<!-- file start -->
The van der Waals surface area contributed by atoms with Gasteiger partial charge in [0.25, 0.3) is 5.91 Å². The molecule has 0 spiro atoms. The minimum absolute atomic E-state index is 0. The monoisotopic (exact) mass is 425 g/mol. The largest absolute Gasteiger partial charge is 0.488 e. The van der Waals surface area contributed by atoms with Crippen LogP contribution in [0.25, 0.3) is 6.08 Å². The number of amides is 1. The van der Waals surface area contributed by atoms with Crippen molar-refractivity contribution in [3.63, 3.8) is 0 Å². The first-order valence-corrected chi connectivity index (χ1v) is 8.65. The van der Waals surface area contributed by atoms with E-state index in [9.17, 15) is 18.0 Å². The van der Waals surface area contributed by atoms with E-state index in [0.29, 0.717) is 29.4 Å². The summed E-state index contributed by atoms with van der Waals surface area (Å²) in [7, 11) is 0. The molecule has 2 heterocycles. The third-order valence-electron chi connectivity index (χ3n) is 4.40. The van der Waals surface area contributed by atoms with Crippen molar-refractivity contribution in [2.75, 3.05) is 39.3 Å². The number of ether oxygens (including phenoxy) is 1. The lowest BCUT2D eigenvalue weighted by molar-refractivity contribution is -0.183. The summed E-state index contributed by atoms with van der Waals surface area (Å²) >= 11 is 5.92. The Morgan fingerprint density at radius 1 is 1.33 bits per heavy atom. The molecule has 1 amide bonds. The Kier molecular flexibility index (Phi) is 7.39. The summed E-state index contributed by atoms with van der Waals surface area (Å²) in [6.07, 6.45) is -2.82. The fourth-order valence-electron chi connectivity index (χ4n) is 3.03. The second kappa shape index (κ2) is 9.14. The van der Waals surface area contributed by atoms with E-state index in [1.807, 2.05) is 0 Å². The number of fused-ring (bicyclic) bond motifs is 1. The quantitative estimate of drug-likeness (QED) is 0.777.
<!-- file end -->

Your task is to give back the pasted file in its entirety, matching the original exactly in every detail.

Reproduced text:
The van der Waals surface area contributed by atoms with Gasteiger partial charge in [0.25, 0.3) is 5.91 Å². The molecule has 0 spiro atoms. The minimum absolute atomic E-state index is 0. The monoisotopic (exact) mass is 425 g/mol. The largest absolute Gasteiger partial charge is 0.488 e. The van der Waals surface area contributed by atoms with Crippen LogP contribution in [0.25, 0.3) is 6.08 Å². The number of amides is 1. The van der Waals surface area contributed by atoms with Crippen molar-refractivity contribution in [3.63, 3.8) is 0 Å². The first-order valence-corrected chi connectivity index (χ1v) is 8.65. The van der Waals surface area contributed by atoms with E-state index in [9.17, 15) is 18.0 Å². The van der Waals surface area contributed by atoms with E-state index in [0.29, 0.717) is 29.4 Å². The summed E-state index contributed by atoms with van der Waals surface area (Å²) in [7, 11) is 0. The molecule has 2 heterocycles. The third-order valence-electron chi connectivity index (χ3n) is 4.40. The van der Waals surface area contributed by atoms with Crippen molar-refractivity contribution in [2.75, 3.05) is 39.3 Å². The number of ether oxygens (including phenoxy) is 1. The lowest BCUT2D eigenvalue weighted by molar-refractivity contribution is -0.183. The summed E-state index contributed by atoms with van der Waals surface area (Å²) >= 11 is 5.92. The Morgan fingerprint density at radius 1 is 1.33 bits per heavy atom. The molecule has 1 amide bonds. The Kier molecular flexibility index (Phi) is 7.39. The summed E-state index contributed by atoms with van der Waals surface area (Å²) in [6.07, 6.45) is -2.82. The fourth-order valence-electron chi connectivity index (χ4n) is 3.03. The second kappa shape index (κ2) is 9.14. The van der Waals surface area contributed by atoms with E-state index in [1.807, 2.05) is 0 Å². The number of fused-ring (bicyclic) bond motifs is 1. The quantitative estimate of drug-likeness (QED) is 0.777.